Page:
Students say racial tension issues among staff members and administrators at Hopkins High School prompted a walk out on Friday, and the principal appears to be taking it seriously.
While the district isn't commenting much on what happened inside Hopkins High School, FOX 9 did confirm that listening sessions are being held with students, administrators and staff -- and that a third-party specialist trained in racial sensitivity curriculum has been brought in to help.
School ended quietly on Monday, but that's a far different scene from the one that was seen on Friday afternoon when more than 100 students walked out in protest of what they call racial inequality on campus.
"It was speaking up. It was a bunch of students getting up and saying, 'We need to have a conversation here,'" explained Grant Murphrey.
The event was captured by classmates in video and photos, which were then shared across social media. Their message was that teachers and administrators must do more to treat members of all backgrounds fairly.
"It's being more culturally sensitive -- more acceptable to others, understanding others," explained Malika Mousa, who helped organize the protest. "To have successful classrooms, you need to have that stuff."
Mousa and others pointed to several incidents in the school this year that have left minority students feeling mistreated, including an episode in February where members of the ski team apparently dressed up for something called "rapper" or "ghetto spirit" day. Some African American students took offense and ended up being charged with misdemeanors for fighting with administrators over the matter.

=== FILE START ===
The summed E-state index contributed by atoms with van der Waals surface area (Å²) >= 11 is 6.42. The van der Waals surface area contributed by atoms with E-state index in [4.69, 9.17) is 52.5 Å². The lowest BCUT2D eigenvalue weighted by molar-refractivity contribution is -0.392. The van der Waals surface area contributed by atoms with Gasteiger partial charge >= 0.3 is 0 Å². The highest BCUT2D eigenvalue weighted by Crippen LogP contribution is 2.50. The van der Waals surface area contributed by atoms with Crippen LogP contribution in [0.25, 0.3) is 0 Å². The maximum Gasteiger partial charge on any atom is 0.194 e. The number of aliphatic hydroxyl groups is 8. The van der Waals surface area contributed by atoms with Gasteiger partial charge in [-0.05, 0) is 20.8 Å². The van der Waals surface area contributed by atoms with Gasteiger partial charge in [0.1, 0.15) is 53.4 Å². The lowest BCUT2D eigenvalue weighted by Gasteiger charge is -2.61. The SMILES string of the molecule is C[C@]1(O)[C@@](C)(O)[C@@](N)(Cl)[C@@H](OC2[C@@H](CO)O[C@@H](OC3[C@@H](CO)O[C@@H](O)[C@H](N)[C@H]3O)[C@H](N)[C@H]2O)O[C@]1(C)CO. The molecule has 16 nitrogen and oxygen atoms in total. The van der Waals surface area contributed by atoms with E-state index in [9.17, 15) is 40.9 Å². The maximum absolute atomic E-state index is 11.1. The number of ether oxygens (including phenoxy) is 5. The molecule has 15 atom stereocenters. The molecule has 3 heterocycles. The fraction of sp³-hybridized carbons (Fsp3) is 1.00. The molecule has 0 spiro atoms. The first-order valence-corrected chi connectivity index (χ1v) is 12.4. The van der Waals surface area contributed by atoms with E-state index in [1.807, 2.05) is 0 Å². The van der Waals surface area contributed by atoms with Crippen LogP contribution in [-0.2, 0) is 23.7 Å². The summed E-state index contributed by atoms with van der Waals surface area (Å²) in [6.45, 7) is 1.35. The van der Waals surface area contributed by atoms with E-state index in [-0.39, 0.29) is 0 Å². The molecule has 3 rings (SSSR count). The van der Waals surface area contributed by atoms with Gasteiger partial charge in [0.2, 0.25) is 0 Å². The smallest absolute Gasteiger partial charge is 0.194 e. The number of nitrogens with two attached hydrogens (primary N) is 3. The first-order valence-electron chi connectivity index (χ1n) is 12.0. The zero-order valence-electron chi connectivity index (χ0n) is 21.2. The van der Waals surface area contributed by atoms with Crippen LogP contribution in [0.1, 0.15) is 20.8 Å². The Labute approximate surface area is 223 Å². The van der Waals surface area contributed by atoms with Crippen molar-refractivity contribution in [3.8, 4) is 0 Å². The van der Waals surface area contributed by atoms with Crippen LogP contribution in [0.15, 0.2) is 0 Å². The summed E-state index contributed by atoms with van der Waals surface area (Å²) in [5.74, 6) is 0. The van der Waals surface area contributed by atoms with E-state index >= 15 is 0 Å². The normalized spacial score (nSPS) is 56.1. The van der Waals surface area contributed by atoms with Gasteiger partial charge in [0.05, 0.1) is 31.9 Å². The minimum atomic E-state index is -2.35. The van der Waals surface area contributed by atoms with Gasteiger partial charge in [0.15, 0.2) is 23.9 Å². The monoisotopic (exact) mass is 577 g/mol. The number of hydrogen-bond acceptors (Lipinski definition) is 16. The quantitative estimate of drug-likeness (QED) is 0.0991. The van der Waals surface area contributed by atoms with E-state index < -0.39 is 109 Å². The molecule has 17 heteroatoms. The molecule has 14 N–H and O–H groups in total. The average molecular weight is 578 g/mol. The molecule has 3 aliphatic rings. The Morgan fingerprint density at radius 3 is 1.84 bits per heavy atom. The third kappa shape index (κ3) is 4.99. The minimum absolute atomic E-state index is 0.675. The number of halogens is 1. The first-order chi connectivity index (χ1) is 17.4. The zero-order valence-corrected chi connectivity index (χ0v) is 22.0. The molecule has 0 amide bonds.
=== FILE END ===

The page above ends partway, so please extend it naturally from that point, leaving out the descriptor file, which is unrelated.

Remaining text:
"Racism is everywhere," Mousa said. "So I wouldn't say, 'Oh, only Hopkins High School' … but there are certain things that happen to a certain person that is that certain race that makes look like it's racist. I just think there were culturally insensitive things that have been going on."
The district wouldn't make anyone available to FOX 9 News to speak on camera, but all sides say a positive conversation has begun.
"I wish that African American and Latino students could have better relationships with their teachers," said Nyjee Arradondo. "I see it play out in the classroom process, but I think it is something that we will get done."
The students involved in this story are all part of an extracurricular group at the school called "Dare to be Real." The multicultural organization had dissipated before a couple dozen students and some teachers looking to improve race relations resurrected it.